Hope Redux

I continue to wrestle with the idea of hope, still unable to pin it to the mat. I have viewed hope as a big idea and consulted the writings of thinkers I admire, those who take on the largest subjects of love and loss and everything between. I busy myself rejecting all I read, almost as a kneejerk reaction. I find the topic irritating, like earnest discussions about God.
Hope is not big at all. Hope is a small pocket of energy that becomes whatever each human carrying it around wants hope to be. Hope to me is a means, not an end. Hope is a spiritual tattoo, if you will. It is our creation, our mark on our own lives. Actually, hope is a simple idea, and I believe I am thinking it to death.
I have heard from a few others in the stem cell clinical trial at the Tisch Center. Like me, they believe they are seeing small signs of something good, producing twinges of hope. A twinge is good. A twinge is the most I expect right now. I have said numerous times that I do not expect to participate in the next Olympics. Maybe I will find stasis, a modest hope and a large victory.
Hope is fleeting, hard to grasp, difficult to hold close. I like poet Emily Dickinson’s view of hope, offered in the mid-nineteenth century:
Hope’ is the thing with feathers
That perches in the soul
And sings the tune without the words
And never stops at all.

25 Responses to Hope Redux

  1. Rosanne January 4, 2015 at 1:26 pm #

    Glad to see your post this morning. When I got down to the bottom I said: “Yes!, I have Emily’s view of hope on my refrigerator, stapled to a post in the garage and on the inside of my bathroom medicine cabinet”. BTW, I also collect feathers 🙂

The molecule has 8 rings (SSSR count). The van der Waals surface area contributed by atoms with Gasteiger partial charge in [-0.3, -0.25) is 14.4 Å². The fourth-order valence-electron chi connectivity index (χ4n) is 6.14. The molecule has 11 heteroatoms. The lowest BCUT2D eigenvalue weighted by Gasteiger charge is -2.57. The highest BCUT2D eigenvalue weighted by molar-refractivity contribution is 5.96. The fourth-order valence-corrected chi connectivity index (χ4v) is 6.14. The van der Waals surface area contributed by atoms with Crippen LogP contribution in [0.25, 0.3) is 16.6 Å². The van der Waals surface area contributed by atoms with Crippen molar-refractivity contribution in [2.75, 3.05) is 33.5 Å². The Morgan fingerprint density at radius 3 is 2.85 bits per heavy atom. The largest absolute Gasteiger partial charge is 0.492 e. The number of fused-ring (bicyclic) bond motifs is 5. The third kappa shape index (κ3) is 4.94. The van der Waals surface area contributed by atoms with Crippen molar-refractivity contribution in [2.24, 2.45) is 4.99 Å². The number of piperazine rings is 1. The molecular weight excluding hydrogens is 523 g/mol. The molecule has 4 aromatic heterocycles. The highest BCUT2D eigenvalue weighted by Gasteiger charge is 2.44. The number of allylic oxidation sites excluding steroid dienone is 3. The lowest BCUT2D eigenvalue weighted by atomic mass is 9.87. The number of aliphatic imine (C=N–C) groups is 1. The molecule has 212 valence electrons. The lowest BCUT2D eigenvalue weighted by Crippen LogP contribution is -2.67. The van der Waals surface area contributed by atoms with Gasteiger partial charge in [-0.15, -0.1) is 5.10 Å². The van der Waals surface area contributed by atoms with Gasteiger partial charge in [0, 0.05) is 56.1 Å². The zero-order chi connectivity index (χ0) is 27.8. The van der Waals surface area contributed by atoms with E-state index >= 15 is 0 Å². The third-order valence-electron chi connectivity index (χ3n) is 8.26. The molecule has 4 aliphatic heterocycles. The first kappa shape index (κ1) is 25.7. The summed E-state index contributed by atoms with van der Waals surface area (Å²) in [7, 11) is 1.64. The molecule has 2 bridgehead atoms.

• Richard M. Cohen January 4, 2015 at 2:37 pm #

      And what are you planning to do with them?


      • rosanne January 4, 2015 at 8:29 pm #

        LOL Richard – I actually have a collection of small wind chimes in my garage – every time I find a bird feather, I stick them in the little holes at the top of the wind chimes. I look at them every day “hoping” they were left in my path by my husband, who has passed. To some, it probably sounds silly, to me I’m “hoping” he leaves them for me 🙂

  2. KG January 4, 2015 at 4:05 pm #

    My cynical side gets pissed when I see hope used as a marketing ploy. It’s an easy way to play on people’s emotions. And sometimes it’s ok to be realistic and not rely on hope. I’m terminally ill so at this point I’m hoping for no suffering.

    • Richard M. Cohen January 4, 2015 at 8:13 pm #

      My best to you.


  3. MB January 4, 2015 at 4:49 pm #

    I hope my car starts on this subzero day…

    Do I have antifreeze in the radiator?
    Did I park my car in the garage?

    If I answered no to both or either question, my chances of a hopeful outcome diminishes. The same is true for the stem cell clinical trial. If the science didn’t support the probability of a positive outcome, there would not be funding for a trial. If the researchers were inept, there would not be a continuation of the trial.

    So when we say, I hope this trial works, perhaps we are really saying that we believe the science behind the trial could hold water because the researchers have made an intellectual determination that their theory merits further exploration; hence, Phase I, Phase II, Phase III…

    I believe hope needs to have some intellectual muscle behind it.

    • Richard M. Cohen January 4, 2015 at 8:16 pm #

      No argumen.


  4. Sandy January 4, 2015 at 9:15 pm #

    I have no trouble being hopeful. Its my nature.

    I have noticed though that from time to time I tend to be more than a bit superstitious.

    But then to quote Michael Scott from “The Office’….”I am not superstitious….I am just a little stitious.”

    Maybe hope is just superstition with a positive twist.

    • Richard M. Cohen January 5, 2015 at 6:48 am #


      Maybe not.


  5. Louise January 4, 2015 at 9:37 pm #